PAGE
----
However, the grid quickly becomes disconnected when the high-load transmission substations are selectively removed from the system--if the nodes that have the highest load are removed first, followed progressively by the nodes with successively lower loads. According to the model, a loss of only 4 percent of the 10,287 transmission substations results in a 60 percent loss of connectivity. During a cascading failure, in which the high-load substations fail in sequence, the model shows that the loss of only 2 percent of the nodes causes a catastrophic failure of the entire system.
Whether regulation can be changed to allow market forces to bring about changes to make the electric grid less prone to massive failure is a question that Lynne Kiesling addresses on her blog. My guess is that the costs from failures hasn't gotten large enough to overcome the status quo bias problem that Lynne has discussed recently. Also see her post Network Reliability As A Public Good And What To Do About It.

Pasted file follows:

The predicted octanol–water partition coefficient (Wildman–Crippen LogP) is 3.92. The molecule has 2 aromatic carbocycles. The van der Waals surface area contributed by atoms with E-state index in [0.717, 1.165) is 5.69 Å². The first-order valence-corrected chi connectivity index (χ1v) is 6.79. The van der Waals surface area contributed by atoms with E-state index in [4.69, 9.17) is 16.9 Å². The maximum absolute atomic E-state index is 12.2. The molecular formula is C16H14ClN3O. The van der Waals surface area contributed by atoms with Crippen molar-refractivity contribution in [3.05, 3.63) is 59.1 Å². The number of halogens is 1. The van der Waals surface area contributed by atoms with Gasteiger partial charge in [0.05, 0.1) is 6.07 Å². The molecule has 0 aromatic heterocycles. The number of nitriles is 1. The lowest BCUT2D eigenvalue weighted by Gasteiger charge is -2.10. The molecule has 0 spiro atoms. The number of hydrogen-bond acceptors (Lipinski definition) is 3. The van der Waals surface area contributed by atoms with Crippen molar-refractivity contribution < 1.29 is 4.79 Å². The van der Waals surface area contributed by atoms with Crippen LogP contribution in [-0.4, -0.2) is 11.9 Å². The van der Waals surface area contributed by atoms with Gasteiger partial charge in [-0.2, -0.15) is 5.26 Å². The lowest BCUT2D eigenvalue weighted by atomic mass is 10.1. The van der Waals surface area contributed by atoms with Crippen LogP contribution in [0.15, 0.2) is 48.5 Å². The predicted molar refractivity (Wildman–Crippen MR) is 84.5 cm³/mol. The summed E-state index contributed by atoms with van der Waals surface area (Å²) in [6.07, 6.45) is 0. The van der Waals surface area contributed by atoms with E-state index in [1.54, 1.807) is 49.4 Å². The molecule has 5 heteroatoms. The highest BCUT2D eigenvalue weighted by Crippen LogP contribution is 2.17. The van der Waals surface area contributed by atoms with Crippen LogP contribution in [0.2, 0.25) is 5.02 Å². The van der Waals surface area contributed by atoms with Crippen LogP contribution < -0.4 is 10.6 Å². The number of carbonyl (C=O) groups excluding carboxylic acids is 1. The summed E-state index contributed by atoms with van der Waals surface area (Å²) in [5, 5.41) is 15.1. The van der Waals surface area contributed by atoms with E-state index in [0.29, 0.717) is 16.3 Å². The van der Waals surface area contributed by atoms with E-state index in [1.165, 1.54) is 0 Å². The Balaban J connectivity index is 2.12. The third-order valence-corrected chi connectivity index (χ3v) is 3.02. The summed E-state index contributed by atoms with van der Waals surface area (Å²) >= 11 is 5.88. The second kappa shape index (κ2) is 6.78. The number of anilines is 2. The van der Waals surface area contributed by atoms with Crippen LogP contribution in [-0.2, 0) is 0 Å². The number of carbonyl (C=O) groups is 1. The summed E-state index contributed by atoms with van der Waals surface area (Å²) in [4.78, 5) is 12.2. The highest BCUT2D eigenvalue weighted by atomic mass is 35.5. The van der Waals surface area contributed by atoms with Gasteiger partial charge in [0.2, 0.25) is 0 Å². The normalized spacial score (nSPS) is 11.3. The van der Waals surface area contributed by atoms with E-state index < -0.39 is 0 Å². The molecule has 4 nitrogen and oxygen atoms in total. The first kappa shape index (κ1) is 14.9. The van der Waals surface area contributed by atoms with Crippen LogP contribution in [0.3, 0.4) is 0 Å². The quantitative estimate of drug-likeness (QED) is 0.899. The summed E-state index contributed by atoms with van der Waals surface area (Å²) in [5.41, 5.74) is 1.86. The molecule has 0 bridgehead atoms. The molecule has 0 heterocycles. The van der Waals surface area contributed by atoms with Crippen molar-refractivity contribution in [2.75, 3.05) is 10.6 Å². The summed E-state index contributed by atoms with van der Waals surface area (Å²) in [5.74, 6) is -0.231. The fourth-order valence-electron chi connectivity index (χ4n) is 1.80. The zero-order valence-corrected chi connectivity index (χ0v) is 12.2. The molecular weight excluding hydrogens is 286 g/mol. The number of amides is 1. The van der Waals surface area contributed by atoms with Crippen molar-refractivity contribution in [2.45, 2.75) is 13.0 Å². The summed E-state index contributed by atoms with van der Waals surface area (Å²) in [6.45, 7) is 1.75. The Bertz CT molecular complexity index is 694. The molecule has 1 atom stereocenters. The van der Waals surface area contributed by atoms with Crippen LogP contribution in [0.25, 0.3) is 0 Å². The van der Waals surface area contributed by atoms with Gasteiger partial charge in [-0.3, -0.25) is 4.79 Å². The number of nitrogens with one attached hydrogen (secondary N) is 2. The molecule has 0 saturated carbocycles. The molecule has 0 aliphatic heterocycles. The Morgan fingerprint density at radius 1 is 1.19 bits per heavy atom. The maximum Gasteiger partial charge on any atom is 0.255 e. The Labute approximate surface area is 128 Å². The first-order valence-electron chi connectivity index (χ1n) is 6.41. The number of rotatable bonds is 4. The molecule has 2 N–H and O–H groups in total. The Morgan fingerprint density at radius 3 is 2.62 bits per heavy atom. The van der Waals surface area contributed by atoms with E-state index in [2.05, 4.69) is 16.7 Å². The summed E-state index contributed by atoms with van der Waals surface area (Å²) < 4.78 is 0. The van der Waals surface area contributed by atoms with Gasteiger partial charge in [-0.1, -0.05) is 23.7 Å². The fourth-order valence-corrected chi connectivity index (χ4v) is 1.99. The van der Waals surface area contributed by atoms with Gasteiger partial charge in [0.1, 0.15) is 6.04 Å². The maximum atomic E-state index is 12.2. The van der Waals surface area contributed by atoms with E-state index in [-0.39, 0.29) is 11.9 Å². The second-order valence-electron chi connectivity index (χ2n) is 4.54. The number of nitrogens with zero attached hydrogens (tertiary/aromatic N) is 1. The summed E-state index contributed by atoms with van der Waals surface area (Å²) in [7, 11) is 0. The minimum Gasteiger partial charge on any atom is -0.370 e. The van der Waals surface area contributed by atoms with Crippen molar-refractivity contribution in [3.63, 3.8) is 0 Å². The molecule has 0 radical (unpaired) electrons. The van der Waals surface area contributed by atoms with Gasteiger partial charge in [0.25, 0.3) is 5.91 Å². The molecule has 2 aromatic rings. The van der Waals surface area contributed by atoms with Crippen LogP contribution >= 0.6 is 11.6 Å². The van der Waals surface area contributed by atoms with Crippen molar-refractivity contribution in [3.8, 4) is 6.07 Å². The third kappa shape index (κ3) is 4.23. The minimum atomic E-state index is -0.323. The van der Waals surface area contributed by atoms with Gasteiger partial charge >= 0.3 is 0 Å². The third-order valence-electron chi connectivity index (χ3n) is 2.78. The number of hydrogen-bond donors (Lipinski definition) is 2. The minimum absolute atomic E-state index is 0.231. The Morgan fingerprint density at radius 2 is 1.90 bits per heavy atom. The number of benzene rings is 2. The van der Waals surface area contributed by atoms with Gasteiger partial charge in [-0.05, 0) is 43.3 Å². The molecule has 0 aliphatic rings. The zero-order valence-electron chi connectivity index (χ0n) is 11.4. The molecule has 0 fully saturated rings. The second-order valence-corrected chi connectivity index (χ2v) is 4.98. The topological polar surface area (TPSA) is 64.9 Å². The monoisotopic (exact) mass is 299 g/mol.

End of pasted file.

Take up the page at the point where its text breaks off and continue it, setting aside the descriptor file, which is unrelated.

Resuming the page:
Advances in technologies such fuel cells, cheaper batteries, and Vehicle to Grid will likely lead to much more capacity for local generation of electric power in the longer run. So grid reliability will become relatively less important than it is today.
This is not news, by any stretch. The Feds have known about this sort of issue since at least the late 1980s.
While the authors above make a point about failure of a couple of percent of stations pushing the system into chaos, there are some points where knocking out a couple of large transformers could drop the entire system for *months*, or at least put it into an unstable mode which would induce widespread blackouts during high-load periods.
What's wrong with the electric grid? - The Industrial Physicist:
Snippets, though the entire article merits study especially by economists and legislative analysts: